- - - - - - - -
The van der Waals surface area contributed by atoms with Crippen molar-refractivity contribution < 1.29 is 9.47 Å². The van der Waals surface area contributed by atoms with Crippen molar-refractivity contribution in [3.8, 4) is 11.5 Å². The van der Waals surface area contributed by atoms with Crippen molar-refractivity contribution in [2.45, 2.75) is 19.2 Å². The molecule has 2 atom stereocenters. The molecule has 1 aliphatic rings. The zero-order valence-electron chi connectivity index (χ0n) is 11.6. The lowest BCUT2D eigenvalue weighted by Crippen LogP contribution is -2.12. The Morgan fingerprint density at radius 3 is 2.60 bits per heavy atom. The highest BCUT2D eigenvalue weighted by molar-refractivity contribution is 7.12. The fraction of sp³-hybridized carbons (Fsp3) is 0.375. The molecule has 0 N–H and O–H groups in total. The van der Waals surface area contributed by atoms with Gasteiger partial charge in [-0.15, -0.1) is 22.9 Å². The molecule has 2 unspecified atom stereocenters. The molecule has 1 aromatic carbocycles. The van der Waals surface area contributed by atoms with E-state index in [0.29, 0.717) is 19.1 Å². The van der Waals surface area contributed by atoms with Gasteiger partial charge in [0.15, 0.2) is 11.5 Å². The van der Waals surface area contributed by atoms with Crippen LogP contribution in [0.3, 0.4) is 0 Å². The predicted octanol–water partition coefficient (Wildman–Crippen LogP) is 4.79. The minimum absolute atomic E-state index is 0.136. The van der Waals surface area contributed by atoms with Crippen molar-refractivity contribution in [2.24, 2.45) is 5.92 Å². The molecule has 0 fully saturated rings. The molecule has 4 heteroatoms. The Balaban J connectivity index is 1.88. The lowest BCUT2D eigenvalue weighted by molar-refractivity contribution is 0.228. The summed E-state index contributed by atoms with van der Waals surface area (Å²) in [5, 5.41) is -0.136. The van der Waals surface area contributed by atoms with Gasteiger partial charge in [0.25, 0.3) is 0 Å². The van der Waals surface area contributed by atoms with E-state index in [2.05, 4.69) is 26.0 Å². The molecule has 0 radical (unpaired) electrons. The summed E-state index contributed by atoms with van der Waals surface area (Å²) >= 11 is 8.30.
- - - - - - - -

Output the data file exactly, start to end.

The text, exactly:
The van der Waals surface area contributed by atoms with Crippen molar-refractivity contribution < 1.29 is 9.47 Å². The van der Waals surface area contributed by atoms with Crippen molar-refractivity contribution in [3.8, 4) is 11.5 Å². The van der Waals surface area contributed by atoms with Crippen molar-refractivity contribution in [2.45, 2.75) is 19.2 Å². The molecule has 2 atom stereocenters. The molecule has 1 aliphatic rings. The zero-order valence-electron chi connectivity index (χ0n) is 11.6. The lowest BCUT2D eigenvalue weighted by Crippen LogP contribution is -2.12. The Morgan fingerprint density at radius 3 is 2.60 bits per heavy atom. The highest BCUT2D eigenvalue weighted by molar-refractivity contribution is 7.12. The fraction of sp³-hybridized carbons (Fsp3) is 0.375. The molecule has 0 N–H and O–H groups in total. The van der Waals surface area contributed by atoms with Gasteiger partial charge in [-0.15, -0.1) is 22.9 Å². The molecule has 2 unspecified atom stereocenters. The molecule has 1 aromatic carbocycles. The van der Waals surface area contributed by atoms with E-state index in [0.29, 0.717) is 19.1 Å². The van der Waals surface area contributed by atoms with Gasteiger partial charge in [0.15, 0.2) is 11.5 Å². The van der Waals surface area contributed by atoms with Crippen LogP contribution in [0.3, 0.4) is 0 Å². The predicted octanol–water partition coefficient (Wildman–Crippen LogP) is 4.79. The minimum absolute atomic E-state index is 0.136. The van der Waals surface area contributed by atoms with Crippen molar-refractivity contribution in [2.24, 2.45) is 5.92 Å². The molecule has 0 fully saturated rings. The molecule has 4 heteroatoms. The Balaban J connectivity index is 1.88. The lowest BCUT2D eigenvalue weighted by molar-refractivity contribution is 0.228. The summed E-state index contributed by atoms with van der Waals surface area (Å²) in [5, 5.41) is -0.136. The van der Waals surface area contributed by atoms with Gasteiger partial charge in [0.25, 0.3) is 0 Å². The van der Waals surface area contributed by atoms with E-state index in [2.05, 4.69) is 26.0 Å². The molecule has 0 radical (unpaired) electrons. The summed E-state index contributed by atoms with van der Waals surface area (Å²) >= 11 is 8.30.